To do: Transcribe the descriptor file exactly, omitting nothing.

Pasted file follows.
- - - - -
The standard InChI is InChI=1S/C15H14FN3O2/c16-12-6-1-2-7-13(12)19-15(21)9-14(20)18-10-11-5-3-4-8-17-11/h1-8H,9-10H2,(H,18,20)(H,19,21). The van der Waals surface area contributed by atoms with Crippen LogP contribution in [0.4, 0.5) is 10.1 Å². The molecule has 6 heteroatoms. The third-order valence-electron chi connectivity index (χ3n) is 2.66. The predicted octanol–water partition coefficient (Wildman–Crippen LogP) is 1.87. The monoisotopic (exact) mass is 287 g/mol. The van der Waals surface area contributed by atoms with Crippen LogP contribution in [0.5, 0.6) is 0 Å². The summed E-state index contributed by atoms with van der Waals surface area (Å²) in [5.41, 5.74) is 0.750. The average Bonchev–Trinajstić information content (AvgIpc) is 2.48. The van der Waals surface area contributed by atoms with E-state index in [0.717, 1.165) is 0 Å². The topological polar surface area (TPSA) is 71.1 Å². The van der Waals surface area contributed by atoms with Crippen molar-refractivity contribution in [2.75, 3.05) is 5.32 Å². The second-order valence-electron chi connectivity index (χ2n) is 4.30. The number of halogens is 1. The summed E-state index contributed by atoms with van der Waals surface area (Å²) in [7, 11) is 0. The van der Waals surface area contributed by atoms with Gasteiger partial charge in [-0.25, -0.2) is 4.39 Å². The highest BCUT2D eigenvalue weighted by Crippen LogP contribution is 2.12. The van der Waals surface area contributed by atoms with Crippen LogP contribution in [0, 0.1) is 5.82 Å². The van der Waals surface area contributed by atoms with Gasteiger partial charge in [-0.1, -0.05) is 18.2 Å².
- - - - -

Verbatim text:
The standard InChI is InChI=1S/C15H14FN3O2/c16-12-6-1-2-7-13(12)19-15(21)9-14(20)18-10-11-5-3-4-8-17-11/h1-8H,9-10H2,(H,18,20)(H,19,21). The van der Waals surface area contributed by atoms with Crippen LogP contribution in [0.4, 0.5) is 10.1 Å². The molecule has 6 heteroatoms. The third-order valence-electron chi connectivity index (χ3n) is 2.66. The predicted octanol–water partition coefficient (Wildman–Crippen LogP) is 1.87. The monoisotopic (exact) mass is 287 g/mol. The van der Waals surface area contributed by atoms with Crippen LogP contribution in [0.5, 0.6) is 0 Å². The summed E-state index contributed by atoms with van der Waals surface area (Å²) in [5.41, 5.74) is 0.750. The average Bonchev–Trinajstić information content (AvgIpc) is 2.48. The van der Waals surface area contributed by atoms with E-state index in [0.717, 1.165) is 0 Å². The topological polar surface area (TPSA) is 71.1 Å². The van der Waals surface area contributed by atoms with Crippen molar-refractivity contribution in [2.75, 3.05) is 5.32 Å². The second-order valence-electron chi connectivity index (χ2n) is 4.30. The number of halogens is 1. The summed E-state index contributed by atoms with van der Waals surface area (Å²) in [7, 11) is 0. The van der Waals surface area contributed by atoms with Gasteiger partial charge in [-0.25, -0.2) is 4.39 Å². The highest BCUT2D eigenvalue weighted by Crippen LogP contribution is 2.12. The van der Waals surface area contributed by atoms with Crippen LogP contribution in [0, 0.1) is 5.82 Å². The van der Waals surface area contributed by atoms with Gasteiger partial charge in [-0.1, -0.05) is 18.2 Å².